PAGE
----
The small city of Grenoble, France with a population of just about 160,000 has just banned the wearing of Burkas (the garments that Muslim women are forced to wear when out in public) and “Burkinis” in all local swimming pools around the city.
The French Council of State:
“The new rules of procedure for the municipal swimming pools of Grenoble affect… the proper functioning of the public service, and undermines the equal treatment of users, so that the neutrality of public service is compromised”.
This court ruling to ban all burkinis overturned a decision by the Grenoble city council just a month earlier.
Many in the Muslim community are upset by the ruling stating that it is a “clear step backwards” and will further isolate muslim women from the rest of the native French community.
One muslim resident Fatima Bent, even went on record to insult the local Police and say that “the ruling comes down to a fixation with the body of Muslim women by politicians who want to control them”.
On the other side of the decision however, are many who strongly agree with the ruling and believe it helps to preserve French values.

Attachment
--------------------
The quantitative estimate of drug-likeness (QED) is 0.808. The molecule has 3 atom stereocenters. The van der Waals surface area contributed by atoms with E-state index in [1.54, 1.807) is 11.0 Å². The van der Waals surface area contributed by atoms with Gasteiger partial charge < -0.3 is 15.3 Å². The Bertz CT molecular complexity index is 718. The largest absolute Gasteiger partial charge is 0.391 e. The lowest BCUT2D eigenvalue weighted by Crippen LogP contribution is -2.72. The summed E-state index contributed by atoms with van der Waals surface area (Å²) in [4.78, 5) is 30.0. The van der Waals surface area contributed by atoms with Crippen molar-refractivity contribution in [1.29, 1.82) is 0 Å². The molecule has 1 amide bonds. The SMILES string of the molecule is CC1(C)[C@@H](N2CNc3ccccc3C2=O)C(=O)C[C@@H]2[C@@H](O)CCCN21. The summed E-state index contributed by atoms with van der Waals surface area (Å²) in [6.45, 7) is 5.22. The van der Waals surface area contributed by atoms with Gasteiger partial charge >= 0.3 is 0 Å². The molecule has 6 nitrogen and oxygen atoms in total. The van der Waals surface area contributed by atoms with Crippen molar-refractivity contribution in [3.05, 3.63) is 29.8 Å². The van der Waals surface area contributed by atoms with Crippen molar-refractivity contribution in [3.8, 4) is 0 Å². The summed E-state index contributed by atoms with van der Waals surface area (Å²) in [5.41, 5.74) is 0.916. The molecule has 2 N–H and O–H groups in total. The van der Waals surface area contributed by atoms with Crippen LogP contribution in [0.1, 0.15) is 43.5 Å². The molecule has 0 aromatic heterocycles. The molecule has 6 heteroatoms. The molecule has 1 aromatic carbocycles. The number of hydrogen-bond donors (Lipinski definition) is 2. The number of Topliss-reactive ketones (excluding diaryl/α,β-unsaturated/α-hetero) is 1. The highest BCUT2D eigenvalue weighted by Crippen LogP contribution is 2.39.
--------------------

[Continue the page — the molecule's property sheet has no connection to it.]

In response to the ruling, France’s Interior Minister, Gerald Darmanin, called the court order a “victory for secularism and above all for the Republic“.
Others in the government agree with Darmanin that the Burka or Burkini is not just a piece of clothing, but rather a physical and constant display of the muslim religion.
France already has a ban on Burkinis in most public pools, with Grenoble being just the latest to follow suit.
The UN has already called on France to lift the ban.
UN High Commissioner for Human Rights spokesman Rupert Colville has previously said that the ban is “fuelling religious intolerance and the stigmatisation of Muslims”. The French however might see it differently.
The Muslim population of France is currently at 9%, which is already the highest Muslim population in all of Europe and is expected to keep growing at an dramatic rate due to migration, conversion, and high birth rates.